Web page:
Tougher Security Measures Are Causing Upset at Guantánamo Prison

Carol Rosenberg / The New York Times

An effort to unshackle a detainee during legal meetings has put a spotlight on simmering tensions in the Pentagon’s secretive prison.

In a protest over tougher security measures at the Guantánamo Bay prison, a lawyer for the man accused of plotting the U.S.S. Cole bombing asked a judge on Tuesday to have the prisoner unshackled during legal meetings, invoking his torture by the C.I.A.

Guards let the man, Abd al-Rahim al-Nashiri, meet his lawyers more than 150 times while he was unshackled from 2019 until late last year, said Lt. Cmdr. Alaric Piette, the defense lawyer. Now the change has re-traumatized the prisoner and impeded his lawyers’ ability to communicate and work with him.

“We are asking to be in the room with him unshackled as we were for four and a half years,” Commander Piette said. “To do otherwise would be to exacerbate the torture that Mr. Nashiri went through at the hands of the government.”

Through their lawyers, some of the 30 prisoners at Guantánamo Bay have complained that the military police who guard them recently resumed more stringent practices that had been abandoned over the years.

Details have been scant because some of the security measures are probably classified. When the new prison commander, Col. Steven Kane, defended his practices in testimony at the war court on Monday, Mr. Nashiri’s judge, Col. Matthew S. Fitzgerald, closed the court to the defendant and the public.

In court on Tuesday, a prosecutor, Capt. Kyle P. Lanning, did not explain the reason for the renewed policy of shackling prisoners during legal meetings but urged the judge to defer to the prison commander.

Captain Lanning cited a 2014 federal appeals court ruling that permitted Guantánamo guards to routinely use their hands to search the prisoners’ genitals before legal meetings, a practice lawyers said effectively ended the meetings. The prison has since acquired scanning equipment for less intrusive searches.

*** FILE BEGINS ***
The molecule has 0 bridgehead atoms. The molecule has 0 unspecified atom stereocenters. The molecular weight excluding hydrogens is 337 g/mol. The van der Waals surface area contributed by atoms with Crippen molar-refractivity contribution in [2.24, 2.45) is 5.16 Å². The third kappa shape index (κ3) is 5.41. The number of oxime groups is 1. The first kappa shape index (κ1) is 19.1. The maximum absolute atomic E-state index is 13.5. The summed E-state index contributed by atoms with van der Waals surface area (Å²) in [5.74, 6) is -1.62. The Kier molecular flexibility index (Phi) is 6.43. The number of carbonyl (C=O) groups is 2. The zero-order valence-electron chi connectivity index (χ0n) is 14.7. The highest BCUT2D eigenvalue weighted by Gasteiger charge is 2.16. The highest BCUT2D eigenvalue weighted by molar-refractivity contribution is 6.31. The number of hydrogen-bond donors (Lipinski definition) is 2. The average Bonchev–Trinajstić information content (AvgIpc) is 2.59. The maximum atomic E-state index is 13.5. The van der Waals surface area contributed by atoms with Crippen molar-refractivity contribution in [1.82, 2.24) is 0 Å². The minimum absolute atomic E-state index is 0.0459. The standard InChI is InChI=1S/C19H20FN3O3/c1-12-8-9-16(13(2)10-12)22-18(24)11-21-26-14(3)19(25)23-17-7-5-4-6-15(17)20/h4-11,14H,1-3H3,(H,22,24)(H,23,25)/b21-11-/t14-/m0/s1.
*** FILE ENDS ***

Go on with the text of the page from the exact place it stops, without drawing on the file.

Colonel Fitzgerald, however, noted on Tuesday that the military judge in the Sept. 11 case had recently ordered the prison to unshackle those defendants during their legal meetings at the war court compound. He invoked the “well-protected constitutional right of effective assistance of counsel” and said he was inclined to grant the request in the Cole case, Guantánamo’s other death penalty prosecution.

He added that Colonel Kane testified during the closed session that he was obeying the order in the Sept. 11 case.

Seventeen sailors were killed in the bombing of the U.S. Navy destroyer off Yemen on Oct. 12, 2000.

The shackling question is the first torture-related issue to confront the new Cole case judge, Colonel Fitzgerald. Last year, the previous judge threw out confessions Mr. Nashiri made at Guantánamo in 2007 as tainted by the prisoner’s brutal treatment in the agency’s overseas prison network. He was held at C.I.A. black sites from 2002 from 2006.

Mr. Nashiri was waterboarded by psychologists working as contractors for the C.I.A., held naked and shackled in painful “stress positions,” and subjected to threats and violence, including rectal abuse, by agency staff members. A court-ordered military medical assessment found that, as a result of his abuse, he suffers from complex post-traumatic stress disorder, depression and other conditions.

Commander Piette, who has represented Mr. Nashiri longer than any other member of his current defense team, said the resumption of shackling had harmed the prisoner’s ability to communicate with his lawyers because of a “cognitive change” triggered by his PTSD. To effectively represent him, Commander Piette said, Mr. Nashiri “has to trust his American lawyers, American lawyers dressed like me.”

While still murky, the problems at the prison first surfaced earlier this year when all four defendants in the Sept. 11 case, including Khalid Shaikh Mohammed, who is accused of being the mastermind of the attacks, chose not to come to weeks of pretrial hearings. Although they have the right to voluntarily waive their attendance before the trial actually begins, they were essentially engaging in a boycott.

In court last month, Denny LeBoeuf, a lawyer for Mr. Mohammed, protested to the judge, Col. Matthew N. McCall, that the prisoners had experienced “a level of upset and uproar from conditions at the camp and the transportation and meeting problems that is unprecedented in my experience.” She has been on the case since 2008.